Visitors crowd Shell Point Beach in Wakulla County on April 25 despite an advisory against swimming that was correctly posted on a state website: www.floridashealth.com/beachwater.
Heading to the beach this summer? A good idea might be to check the Florida Department of Health Web site to see if there are advisories against swimming because of bacteria.
But a recent review by FloridaEnvironments.com of DOH’s database of swimming advisories found numerous reporting errors. Bacteria tests are an indicator of fecal pollution from stormwater runoff, pets, wildlife and human sewage, according to the department.
Much of the state, including the Atlantic Coast beaches, have not been under advisories this spring. But there have been advisories at some beaches in the Florida Panhandle and Big Bend, where most of the reporting problems also were found.
Some advisories weren’t posted when they should have been, or they were lifted when there were no test results to suggest it was safe to swim. Testing wasn’t done at Taylor County beaches for several weeks and some test results weren’t reported in Gulf County — therefore no advisories were issued.
David Polk, state healthy beaches coordinator at the Florida Department of Health, attributed the Web site inaccuracies to a variety of administrative, computer and clerical problems. He began correcting some of the inaccuracies last week after FloridaEnvironments.com raised questions.
“I’m going to go back and review our policies to see if we need to make further improvements,” he said.
At Dixie County’s Shired Island, advisories were inadvertently lifted for 12 weeks when they should have been maintained, Polk said. He corrected the Web site last week.
At Taylor County’s four beaches where water is tested, the state web site indicated that advisories were lifted when there were no test results to confirm swimming safety.
Polk said, “That was an administrative snafu by me.”
He explained that advisories are automatically lifted by the computer software if there are no test results — unless he takes action to maintain the advisory, which he failed to do. Department policy, he said, requires the advisory to be maintained until there are test results to show bacteria levels have dropped.
The Taylor County Health Department also failed to conduct testing between March 10 and May 5 that it was supposed to do, Polk said.
The Florida Department of Health allowed Taylor County to quit testing during the winter months when there are few swimmers and when low tides create mud flats that are difficult to cross to obtain water samples, Polk said.
Taylor County began retesting on March 3, and new advisories were issued on the state Web site for Dekle Beach, Cedar Beach and Hagens Cove. Then the advisories were lifted, according to the web site, after Taylor County Health Department quit testing from March 16 to May 5.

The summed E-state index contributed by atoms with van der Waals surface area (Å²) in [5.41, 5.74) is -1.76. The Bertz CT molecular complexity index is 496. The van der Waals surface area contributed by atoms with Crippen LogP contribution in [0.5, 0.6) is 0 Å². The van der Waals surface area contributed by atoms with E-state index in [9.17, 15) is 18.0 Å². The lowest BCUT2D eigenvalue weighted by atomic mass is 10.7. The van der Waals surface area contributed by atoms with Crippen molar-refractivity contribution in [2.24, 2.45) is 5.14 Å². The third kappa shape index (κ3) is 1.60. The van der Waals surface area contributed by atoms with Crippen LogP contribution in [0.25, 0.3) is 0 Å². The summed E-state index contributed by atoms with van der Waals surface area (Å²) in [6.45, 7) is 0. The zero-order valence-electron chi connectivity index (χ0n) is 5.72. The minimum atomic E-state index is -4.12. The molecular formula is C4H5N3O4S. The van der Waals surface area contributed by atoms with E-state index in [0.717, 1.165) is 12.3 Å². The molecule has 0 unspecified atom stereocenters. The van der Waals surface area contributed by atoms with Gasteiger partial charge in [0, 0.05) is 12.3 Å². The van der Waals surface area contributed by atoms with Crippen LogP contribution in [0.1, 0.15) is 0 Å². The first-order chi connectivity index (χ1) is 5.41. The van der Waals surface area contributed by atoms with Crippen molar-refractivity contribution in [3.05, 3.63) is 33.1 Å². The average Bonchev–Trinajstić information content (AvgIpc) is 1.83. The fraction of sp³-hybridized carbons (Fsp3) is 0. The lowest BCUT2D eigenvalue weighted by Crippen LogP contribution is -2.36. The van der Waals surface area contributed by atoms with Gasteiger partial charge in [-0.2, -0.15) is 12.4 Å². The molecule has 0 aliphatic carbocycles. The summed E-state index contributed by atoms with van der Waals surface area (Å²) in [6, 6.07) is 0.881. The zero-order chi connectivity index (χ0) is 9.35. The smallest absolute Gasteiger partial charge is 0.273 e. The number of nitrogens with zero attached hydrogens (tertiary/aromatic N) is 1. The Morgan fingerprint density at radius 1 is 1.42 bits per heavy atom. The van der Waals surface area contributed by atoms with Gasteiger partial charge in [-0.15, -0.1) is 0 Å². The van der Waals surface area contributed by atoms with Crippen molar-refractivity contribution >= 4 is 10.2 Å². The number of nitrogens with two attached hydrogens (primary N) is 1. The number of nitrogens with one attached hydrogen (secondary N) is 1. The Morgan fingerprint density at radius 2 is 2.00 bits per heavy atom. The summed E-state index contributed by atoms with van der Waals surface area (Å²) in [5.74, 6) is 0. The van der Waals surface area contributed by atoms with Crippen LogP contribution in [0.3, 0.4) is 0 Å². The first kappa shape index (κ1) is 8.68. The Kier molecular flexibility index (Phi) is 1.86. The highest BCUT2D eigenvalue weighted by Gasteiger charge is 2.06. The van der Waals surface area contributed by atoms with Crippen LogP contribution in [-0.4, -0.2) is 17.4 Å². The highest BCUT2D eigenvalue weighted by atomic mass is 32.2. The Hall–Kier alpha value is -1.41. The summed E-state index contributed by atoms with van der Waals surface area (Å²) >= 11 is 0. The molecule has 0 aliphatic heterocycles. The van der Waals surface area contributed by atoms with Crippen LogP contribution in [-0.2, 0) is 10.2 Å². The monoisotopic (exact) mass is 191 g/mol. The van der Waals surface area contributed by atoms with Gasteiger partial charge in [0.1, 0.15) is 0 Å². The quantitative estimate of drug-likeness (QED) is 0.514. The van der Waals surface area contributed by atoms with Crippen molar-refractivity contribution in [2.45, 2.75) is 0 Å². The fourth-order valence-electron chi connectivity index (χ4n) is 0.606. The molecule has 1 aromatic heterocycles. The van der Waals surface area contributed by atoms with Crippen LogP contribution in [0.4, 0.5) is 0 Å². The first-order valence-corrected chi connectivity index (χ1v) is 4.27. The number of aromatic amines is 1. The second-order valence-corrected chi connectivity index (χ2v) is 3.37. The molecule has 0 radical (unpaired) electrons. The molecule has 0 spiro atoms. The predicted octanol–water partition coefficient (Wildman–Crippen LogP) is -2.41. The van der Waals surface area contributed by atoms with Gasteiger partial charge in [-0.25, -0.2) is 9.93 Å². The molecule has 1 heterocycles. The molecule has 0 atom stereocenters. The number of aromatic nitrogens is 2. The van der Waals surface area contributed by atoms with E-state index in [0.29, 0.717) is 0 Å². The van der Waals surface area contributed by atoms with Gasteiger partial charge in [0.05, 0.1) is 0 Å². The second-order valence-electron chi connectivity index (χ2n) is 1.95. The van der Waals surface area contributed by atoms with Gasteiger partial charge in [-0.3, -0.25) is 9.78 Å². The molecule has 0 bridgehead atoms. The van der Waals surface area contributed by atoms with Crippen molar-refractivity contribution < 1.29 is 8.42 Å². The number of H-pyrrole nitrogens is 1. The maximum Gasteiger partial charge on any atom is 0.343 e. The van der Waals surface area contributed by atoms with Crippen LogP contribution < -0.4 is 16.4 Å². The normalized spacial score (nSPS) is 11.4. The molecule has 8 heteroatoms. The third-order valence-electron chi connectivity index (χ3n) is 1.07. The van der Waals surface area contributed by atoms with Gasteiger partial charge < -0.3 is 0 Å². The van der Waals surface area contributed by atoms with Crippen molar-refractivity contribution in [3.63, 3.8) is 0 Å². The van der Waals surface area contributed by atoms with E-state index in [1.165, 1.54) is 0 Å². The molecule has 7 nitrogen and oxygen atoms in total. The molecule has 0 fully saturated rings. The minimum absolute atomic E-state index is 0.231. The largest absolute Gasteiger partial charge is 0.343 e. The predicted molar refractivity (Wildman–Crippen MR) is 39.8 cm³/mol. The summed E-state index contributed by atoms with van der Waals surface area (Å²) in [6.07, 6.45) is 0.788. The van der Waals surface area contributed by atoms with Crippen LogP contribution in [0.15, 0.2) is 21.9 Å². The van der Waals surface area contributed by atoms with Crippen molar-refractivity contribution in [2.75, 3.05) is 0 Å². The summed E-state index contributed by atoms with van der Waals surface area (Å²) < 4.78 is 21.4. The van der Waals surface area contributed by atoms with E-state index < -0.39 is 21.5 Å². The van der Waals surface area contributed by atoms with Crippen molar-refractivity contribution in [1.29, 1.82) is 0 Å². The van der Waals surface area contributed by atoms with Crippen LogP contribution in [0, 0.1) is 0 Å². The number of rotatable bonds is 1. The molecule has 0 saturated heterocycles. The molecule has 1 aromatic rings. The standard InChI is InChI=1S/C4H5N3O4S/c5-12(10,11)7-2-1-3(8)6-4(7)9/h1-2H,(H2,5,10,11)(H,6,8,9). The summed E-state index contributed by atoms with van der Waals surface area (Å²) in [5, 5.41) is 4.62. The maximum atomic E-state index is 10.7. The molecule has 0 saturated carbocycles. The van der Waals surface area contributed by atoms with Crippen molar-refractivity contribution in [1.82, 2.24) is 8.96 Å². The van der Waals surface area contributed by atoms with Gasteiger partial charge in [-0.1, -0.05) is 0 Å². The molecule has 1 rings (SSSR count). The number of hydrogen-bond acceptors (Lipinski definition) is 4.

After testing resumed on May 5, new advisories were issued for Dekle Beach and Hagens Cove.
Taylor County Environmental Health Director James Rachal said in an e-mail to FloridaEnvironments.com that beaches were not tested because of local flooding and other health priorities, but he couldn’t be reached on the telephone to elaborate. He also said the advisories against swimming remained even while the Web site erroneously indicated they had been lifted.
Polk said he plans to meet with Taylor County officials to discuss the testing.
“We may have to re-evaluate how they continue the program,” Polk said. But he ruled out the possibility that beach testing would stop in Taylor County.
In Franklin, Levy and Wakulla counties, there were single instances of advisories being lifted on the Web site when there were no test results to show that it was safe to swim.
And at Dixie Belle Beach in Gulf County, there was no health advisory issued on April 13 despite high levels of enterococcus bacteria. Polk said he would need to find out why there was no advisory issued. Test results also were not reported for at least three weeks this spring because sampling results were not provided by a laboratory, Polk said.
Polk said the DOH beach testing Web site still is a useful tool because residents and visitors can view water quality results at their favorite beaches even if an advisory isn’t correctly posted.
“We still think the Web site is a credible means to determine whether you should or should not swim that day,” he said.
Editors note: This story was updated on May 30 to include comments from Rachal, the Taylor County Health Department official.
Story and photo copyrighted by Bruce Ritchie and FloridaEnvironments.com. Do not copy or redistribute without permission.